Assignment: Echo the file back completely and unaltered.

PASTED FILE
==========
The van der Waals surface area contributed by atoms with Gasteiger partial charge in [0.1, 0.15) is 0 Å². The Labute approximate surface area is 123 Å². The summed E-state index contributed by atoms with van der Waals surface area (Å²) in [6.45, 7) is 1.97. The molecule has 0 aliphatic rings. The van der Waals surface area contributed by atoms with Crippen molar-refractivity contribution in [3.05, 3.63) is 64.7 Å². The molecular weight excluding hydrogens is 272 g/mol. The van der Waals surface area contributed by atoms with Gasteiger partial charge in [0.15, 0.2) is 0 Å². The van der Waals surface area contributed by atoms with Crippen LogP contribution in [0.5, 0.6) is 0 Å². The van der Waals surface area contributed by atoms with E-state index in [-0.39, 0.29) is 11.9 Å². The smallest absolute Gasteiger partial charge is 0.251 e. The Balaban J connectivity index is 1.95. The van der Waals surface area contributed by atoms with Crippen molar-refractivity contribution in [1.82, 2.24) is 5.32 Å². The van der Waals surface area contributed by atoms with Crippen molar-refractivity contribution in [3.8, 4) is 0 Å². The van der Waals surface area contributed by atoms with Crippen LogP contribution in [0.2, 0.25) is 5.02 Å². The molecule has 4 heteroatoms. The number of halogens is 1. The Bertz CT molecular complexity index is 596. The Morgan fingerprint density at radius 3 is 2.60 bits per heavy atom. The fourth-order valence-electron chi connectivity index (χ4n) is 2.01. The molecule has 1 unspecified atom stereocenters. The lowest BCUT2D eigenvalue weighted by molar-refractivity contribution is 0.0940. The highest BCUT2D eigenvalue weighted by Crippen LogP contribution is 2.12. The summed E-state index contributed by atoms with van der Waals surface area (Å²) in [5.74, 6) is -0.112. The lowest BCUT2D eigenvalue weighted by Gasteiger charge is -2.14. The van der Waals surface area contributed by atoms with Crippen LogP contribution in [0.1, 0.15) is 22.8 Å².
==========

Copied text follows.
The van der Waals surface area contributed by atoms with Gasteiger partial charge in [0.1, 0.15) is 0 Å². The Labute approximate surface area is 123 Å². The summed E-state index contributed by atoms with van der Waals surface area (Å²) in [6.45, 7) is 1.97. The molecule has 0 aliphatic rings. The van der Waals surface area contributed by atoms with Crippen molar-refractivity contribution in [3.05, 3.63) is 64.7 Å². The molecular weight excluding hydrogens is 272 g/mol. The van der Waals surface area contributed by atoms with Gasteiger partial charge in [0.15, 0.2) is 0 Å². The van der Waals surface area contributed by atoms with Crippen LogP contribution in [0.5, 0.6) is 0 Å². The van der Waals surface area contributed by atoms with E-state index in [-0.39, 0.29) is 11.9 Å². The smallest absolute Gasteiger partial charge is 0.251 e. The Balaban J connectivity index is 1.95. The van der Waals surface area contributed by atoms with Crippen molar-refractivity contribution in [1.82, 2.24) is 5.32 Å². The van der Waals surface area contributed by atoms with Crippen molar-refractivity contribution in [3.8, 4) is 0 Å². The van der Waals surface area contributed by atoms with Crippen LogP contribution in [0.2, 0.25) is 5.02 Å². The molecule has 4 heteroatoms. The number of halogens is 1. The Bertz CT molecular complexity index is 596. The Morgan fingerprint density at radius 3 is 2.60 bits per heavy atom. The fourth-order valence-electron chi connectivity index (χ4n) is 2.01. The molecule has 1 unspecified atom stereocenters. The lowest BCUT2D eigenvalue weighted by molar-refractivity contribution is 0.0940. The highest BCUT2D eigenvalue weighted by Crippen LogP contribution is 2.12. The summed E-state index contributed by atoms with van der Waals surface area (Å²) in [5.74, 6) is -0.112. The lowest BCUT2D eigenvalue weighted by Gasteiger charge is -2.14. The van der Waals surface area contributed by atoms with Crippen LogP contribution in [0.1, 0.15) is 22.8 Å².